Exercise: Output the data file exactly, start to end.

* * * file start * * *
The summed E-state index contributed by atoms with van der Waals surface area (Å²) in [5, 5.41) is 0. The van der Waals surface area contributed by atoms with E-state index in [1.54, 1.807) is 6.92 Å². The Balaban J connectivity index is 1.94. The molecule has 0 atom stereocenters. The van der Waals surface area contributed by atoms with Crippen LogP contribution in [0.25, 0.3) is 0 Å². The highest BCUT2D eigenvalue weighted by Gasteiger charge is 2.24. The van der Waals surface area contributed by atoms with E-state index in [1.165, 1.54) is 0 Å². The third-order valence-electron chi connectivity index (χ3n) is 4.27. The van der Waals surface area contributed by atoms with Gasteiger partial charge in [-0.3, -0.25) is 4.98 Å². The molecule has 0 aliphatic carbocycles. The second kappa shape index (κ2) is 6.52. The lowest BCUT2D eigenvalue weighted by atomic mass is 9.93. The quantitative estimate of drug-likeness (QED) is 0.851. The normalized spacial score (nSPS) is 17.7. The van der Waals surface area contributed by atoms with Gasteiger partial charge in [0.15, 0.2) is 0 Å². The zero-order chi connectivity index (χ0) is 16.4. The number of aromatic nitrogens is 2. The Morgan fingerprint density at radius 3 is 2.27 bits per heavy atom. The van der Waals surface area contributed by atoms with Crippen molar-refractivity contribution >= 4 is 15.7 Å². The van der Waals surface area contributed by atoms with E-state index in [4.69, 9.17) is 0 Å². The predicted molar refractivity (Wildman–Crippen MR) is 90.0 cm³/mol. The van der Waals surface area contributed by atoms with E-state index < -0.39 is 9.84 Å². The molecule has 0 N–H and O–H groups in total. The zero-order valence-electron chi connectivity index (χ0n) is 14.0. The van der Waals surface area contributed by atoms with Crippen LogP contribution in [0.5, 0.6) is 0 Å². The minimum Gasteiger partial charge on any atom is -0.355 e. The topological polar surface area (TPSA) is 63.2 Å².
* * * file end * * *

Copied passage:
The summed E-state index contributed by atoms with van der Waals surface area (Å²) in [5, 5.41) is 0. The van der Waals surface area contributed by atoms with E-state index in [1.54, 1.807) is 6.92 Å². The Balaban J connectivity index is 1.94. The molecule has 0 atom stereocenters. The van der Waals surface area contributed by atoms with Crippen LogP contribution in [0.25, 0.3) is 0 Å². The highest BCUT2D eigenvalue weighted by Gasteiger charge is 2.24. The van der Waals surface area contributed by atoms with E-state index in [1.165, 1.54) is 0 Å². The third-order valence-electron chi connectivity index (χ3n) is 4.27. The van der Waals surface area contributed by atoms with Gasteiger partial charge in [-0.3, -0.25) is 4.98 Å². The molecule has 0 aliphatic carbocycles. The second kappa shape index (κ2) is 6.52. The lowest BCUT2D eigenvalue weighted by atomic mass is 9.93. The quantitative estimate of drug-likeness (QED) is 0.851. The normalized spacial score (nSPS) is 17.7. The van der Waals surface area contributed by atoms with Gasteiger partial charge in [0.15, 0.2) is 0 Å². The zero-order chi connectivity index (χ0) is 16.4. The number of aromatic nitrogens is 2. The Morgan fingerprint density at radius 3 is 2.27 bits per heavy atom. The van der Waals surface area contributed by atoms with Crippen molar-refractivity contribution >= 4 is 15.7 Å². The van der Waals surface area contributed by atoms with E-state index in [4.69, 9.17) is 0 Å². The predicted molar refractivity (Wildman–Crippen MR) is 90.0 cm³/mol. The van der Waals surface area contributed by atoms with E-state index < -0.39 is 9.84 Å². The molecule has 0 N–H and O–H groups in total. The zero-order valence-electron chi connectivity index (χ0n) is 14.0. The van der Waals surface area contributed by atoms with Crippen LogP contribution in [0.5, 0.6) is 0 Å². The minimum Gasteiger partial charge on any atom is -0.355 e. The topological polar surface area (TPSA) is 63.2 Å².